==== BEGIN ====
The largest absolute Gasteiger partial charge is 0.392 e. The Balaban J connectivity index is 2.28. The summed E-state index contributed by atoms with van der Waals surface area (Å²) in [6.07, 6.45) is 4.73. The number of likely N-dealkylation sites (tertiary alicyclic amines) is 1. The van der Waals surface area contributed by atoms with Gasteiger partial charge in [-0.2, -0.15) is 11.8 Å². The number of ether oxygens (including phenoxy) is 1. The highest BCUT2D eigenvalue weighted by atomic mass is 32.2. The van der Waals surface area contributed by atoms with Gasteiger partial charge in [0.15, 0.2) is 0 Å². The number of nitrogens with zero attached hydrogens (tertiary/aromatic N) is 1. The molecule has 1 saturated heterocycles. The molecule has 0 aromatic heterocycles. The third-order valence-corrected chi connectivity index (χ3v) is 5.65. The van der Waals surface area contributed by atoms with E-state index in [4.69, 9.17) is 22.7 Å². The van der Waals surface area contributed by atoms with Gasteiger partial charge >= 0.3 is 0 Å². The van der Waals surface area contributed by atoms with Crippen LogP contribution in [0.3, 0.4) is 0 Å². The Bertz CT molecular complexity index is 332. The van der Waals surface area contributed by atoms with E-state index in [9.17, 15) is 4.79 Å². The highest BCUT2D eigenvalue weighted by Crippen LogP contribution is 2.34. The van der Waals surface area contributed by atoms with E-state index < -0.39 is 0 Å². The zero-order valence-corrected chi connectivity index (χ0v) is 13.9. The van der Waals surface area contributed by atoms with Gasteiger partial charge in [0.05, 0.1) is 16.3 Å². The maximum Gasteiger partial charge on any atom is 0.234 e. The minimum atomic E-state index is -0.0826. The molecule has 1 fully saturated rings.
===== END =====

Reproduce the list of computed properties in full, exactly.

The largest absolute Gasteiger partial charge is 0.392 e. The Balaban J connectivity index is 2.28. The summed E-state index contributed by atoms with van der Waals surface area (Å²) in [6.07, 6.45) is 4.73. The number of likely N-dealkylation sites (tertiary alicyclic amines) is 1. The van der Waals surface area contributed by atoms with Gasteiger partial charge in [-0.2, -0.15) is 11.8 Å². The number of ether oxygens (including phenoxy) is 1. The highest BCUT2D eigenvalue weighted by atomic mass is 32.2. The van der Waals surface area contributed by atoms with Gasteiger partial charge in [0.15, 0.2) is 0 Å². The number of nitrogens with zero attached hydrogens (tertiary/aromatic N) is 1. The molecule has 1 saturated heterocycles. The molecule has 0 aromatic heterocycles. The third-order valence-corrected chi connectivity index (χ3v) is 5.65. The van der Waals surface area contributed by atoms with E-state index in [4.69, 9.17) is 22.7 Å². The van der Waals surface area contributed by atoms with Gasteiger partial charge >= 0.3 is 0 Å². The van der Waals surface area contributed by atoms with Crippen LogP contribution in [0.3, 0.4) is 0 Å². The Bertz CT molecular complexity index is 332. The van der Waals surface area contributed by atoms with E-state index in [9.17, 15) is 4.79 Å². The highest BCUT2D eigenvalue weighted by Crippen LogP contribution is 2.34. The van der Waals surface area contributed by atoms with E-state index < -0.39 is 0 Å². The zero-order valence-corrected chi connectivity index (χ0v) is 13.9. The van der Waals surface area contributed by atoms with Gasteiger partial charge in [0.05, 0.1) is 16.3 Å². The maximum Gasteiger partial charge on any atom is 0.234 e. The minimum atomic E-state index is -0.0826. The molecule has 1 fully saturated rings.